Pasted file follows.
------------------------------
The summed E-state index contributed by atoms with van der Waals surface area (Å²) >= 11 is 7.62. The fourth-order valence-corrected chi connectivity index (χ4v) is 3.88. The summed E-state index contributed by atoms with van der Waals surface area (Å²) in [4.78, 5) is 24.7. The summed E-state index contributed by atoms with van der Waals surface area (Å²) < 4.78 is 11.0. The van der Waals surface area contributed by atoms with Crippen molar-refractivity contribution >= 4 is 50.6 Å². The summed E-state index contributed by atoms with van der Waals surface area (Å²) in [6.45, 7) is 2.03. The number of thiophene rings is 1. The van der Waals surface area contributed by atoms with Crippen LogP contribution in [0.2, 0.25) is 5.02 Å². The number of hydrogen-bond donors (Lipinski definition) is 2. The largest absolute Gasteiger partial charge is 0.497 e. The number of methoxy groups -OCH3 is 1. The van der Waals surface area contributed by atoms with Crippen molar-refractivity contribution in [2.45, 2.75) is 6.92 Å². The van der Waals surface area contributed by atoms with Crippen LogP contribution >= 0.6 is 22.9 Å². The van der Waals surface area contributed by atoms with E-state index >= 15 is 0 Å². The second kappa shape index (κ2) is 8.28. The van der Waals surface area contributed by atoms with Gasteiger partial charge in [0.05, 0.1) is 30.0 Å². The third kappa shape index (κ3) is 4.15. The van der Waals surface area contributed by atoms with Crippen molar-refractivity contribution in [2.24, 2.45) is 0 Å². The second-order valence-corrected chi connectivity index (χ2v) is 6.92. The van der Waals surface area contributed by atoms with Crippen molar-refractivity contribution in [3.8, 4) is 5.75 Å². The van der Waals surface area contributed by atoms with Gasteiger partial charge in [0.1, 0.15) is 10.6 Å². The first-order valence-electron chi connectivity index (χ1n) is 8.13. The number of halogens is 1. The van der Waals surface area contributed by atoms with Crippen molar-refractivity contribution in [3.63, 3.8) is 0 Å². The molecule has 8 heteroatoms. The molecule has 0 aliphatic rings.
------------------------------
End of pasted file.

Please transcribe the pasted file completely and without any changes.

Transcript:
The summed E-state index contributed by atoms with van der Waals surface area (Å²) >= 11 is 7.62. The fourth-order valence-corrected chi connectivity index (χ4v) is 3.88. The summed E-state index contributed by atoms with van der Waals surface area (Å²) in [4.78, 5) is 24.7. The summed E-state index contributed by atoms with van der Waals surface area (Å²) < 4.78 is 11.0. The van der Waals surface area contributed by atoms with Crippen molar-refractivity contribution >= 4 is 50.6 Å². The summed E-state index contributed by atoms with van der Waals surface area (Å²) in [6.45, 7) is 2.03. The number of thiophene rings is 1. The van der Waals surface area contributed by atoms with Crippen LogP contribution in [0.2, 0.25) is 5.02 Å². The number of hydrogen-bond donors (Lipinski definition) is 2. The largest absolute Gasteiger partial charge is 0.497 e. The number of methoxy groups -OCH3 is 1. The van der Waals surface area contributed by atoms with Crippen molar-refractivity contribution in [2.45, 2.75) is 6.92 Å². The van der Waals surface area contributed by atoms with Crippen LogP contribution >= 0.6 is 22.9 Å². The van der Waals surface area contributed by atoms with E-state index >= 15 is 0 Å². The second kappa shape index (κ2) is 8.28. The van der Waals surface area contributed by atoms with Gasteiger partial charge in [0.05, 0.1) is 30.0 Å². The third kappa shape index (κ3) is 4.15. The van der Waals surface area contributed by atoms with Crippen molar-refractivity contribution in [2.24, 2.45) is 0 Å². The second-order valence-corrected chi connectivity index (χ2v) is 6.92. The van der Waals surface area contributed by atoms with Crippen molar-refractivity contribution in [3.8, 4) is 5.75 Å². The van der Waals surface area contributed by atoms with Gasteiger partial charge in [0.1, 0.15) is 10.6 Å². The first-order valence-electron chi connectivity index (χ1n) is 8.13. The number of halogens is 1. The van der Waals surface area contributed by atoms with Crippen molar-refractivity contribution in [3.63, 3.8) is 0 Å². The molecule has 8 heteroatoms. The molecule has 0 aliphatic rings.